Boat Encampment

British Columbia. Locality: Columbia River drainage
Confluence of Canoe River and Columbia River
52° 7′ 0″ N 118° 26′ 0″ W — Map 83D01 — GoogleGeoHack
Earliest known reference to this name is 1811 (David Thompson).
Official in Canada

David Thompson writing of his journey, January 1811:

Thus we continued day after day to march a few miles, as the Snow was too wet and too deep to allow the dogs to make any progress ; on the 26th we put up on the banks of the Columbia River, my Men had become so disheartened, sitting down every half mile, and perfectly lost at all they saw around them so utterly different from the east side of the Mountains, four of them deserted to return back ; and I was not sorry to be rid of them, as for more than a month. past they had been very useless, in short they became an incumbrance on me, and the other men were equally so to be rid of them; having now taken up my residence for the rest of the winter I may make my remarks on the countries and the climates we have passed.…

Our residence was near the junction of two Rivers from the Mountains with the Columbia: the upper Stream which forms the defile by which we came to the Columbia, I named the Flat Heart, from the Men being dispirited; it had nothing particular. The other was the Canoe River; which ran through a bold rude valley, of a steady descent, which gave to this River a very rapid descent without any falls.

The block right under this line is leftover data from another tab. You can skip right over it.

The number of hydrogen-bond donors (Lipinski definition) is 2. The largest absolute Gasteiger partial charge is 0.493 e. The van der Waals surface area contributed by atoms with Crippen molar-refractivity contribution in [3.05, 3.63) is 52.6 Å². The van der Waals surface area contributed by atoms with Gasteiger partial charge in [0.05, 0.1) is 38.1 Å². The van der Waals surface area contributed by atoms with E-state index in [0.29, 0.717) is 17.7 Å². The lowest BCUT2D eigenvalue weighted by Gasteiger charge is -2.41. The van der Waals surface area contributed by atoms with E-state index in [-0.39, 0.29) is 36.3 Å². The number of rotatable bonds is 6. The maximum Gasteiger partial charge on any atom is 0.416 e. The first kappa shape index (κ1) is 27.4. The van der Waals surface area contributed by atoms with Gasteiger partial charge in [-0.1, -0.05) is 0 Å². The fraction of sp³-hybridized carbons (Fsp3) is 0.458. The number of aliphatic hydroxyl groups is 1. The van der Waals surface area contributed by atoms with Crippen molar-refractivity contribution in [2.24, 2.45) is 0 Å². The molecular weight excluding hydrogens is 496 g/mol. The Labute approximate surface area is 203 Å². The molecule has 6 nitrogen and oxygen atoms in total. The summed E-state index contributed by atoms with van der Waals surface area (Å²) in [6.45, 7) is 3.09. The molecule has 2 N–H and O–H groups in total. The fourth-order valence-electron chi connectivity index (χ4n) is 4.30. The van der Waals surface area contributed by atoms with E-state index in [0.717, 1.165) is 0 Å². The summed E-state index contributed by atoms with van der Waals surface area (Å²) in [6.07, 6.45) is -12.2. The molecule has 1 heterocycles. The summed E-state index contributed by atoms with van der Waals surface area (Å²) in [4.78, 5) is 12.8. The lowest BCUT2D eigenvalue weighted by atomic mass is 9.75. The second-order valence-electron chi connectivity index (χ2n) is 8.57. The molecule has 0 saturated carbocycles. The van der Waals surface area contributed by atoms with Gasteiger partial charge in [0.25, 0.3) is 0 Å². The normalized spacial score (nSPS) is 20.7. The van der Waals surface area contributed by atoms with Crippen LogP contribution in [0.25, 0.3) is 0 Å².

This was the famous “Boat Encampment” of later times, the rendezvous for travel across the Rocky Mountains by the Athabasca Pass. Thompson’s ” Flat Heart ” River is now Wood River. It is clear from this text that both the Athabasca Pass and the Canoe river region had been visited earlier than this by his guide, Thomas the Iroquois, and by other Nipissing and Iroquois Indians ; but Thompson was the first white man to cross it.

Boat Encampment was submerged by Kinbasket Lake, the reservoir created by the Mica Dam, completed in 1973. Previously an official name, it was cancelled in 1974.

The name “Boat Encampment” appears on the 1871 Trutch map. On the 1859 Arrowsmith map it appears as “Canoe Encampment.”

References:

  • Thompson, David [1770–1857]. David Thompson’s Narrative of his explorations in western America, 1784-1812. Joseph Burr Tyrrell, editor. Toronto: Champlain Society, 1916. University of British Columbia
  • Trutch, Joseph William [1826–1904]. Map of British Columbia to the 56th Parallel North Latitude. Victoria, B.C.: Lands and Works Office, 1871. University of Victoria
  • Wikipedia. Boat Encampment

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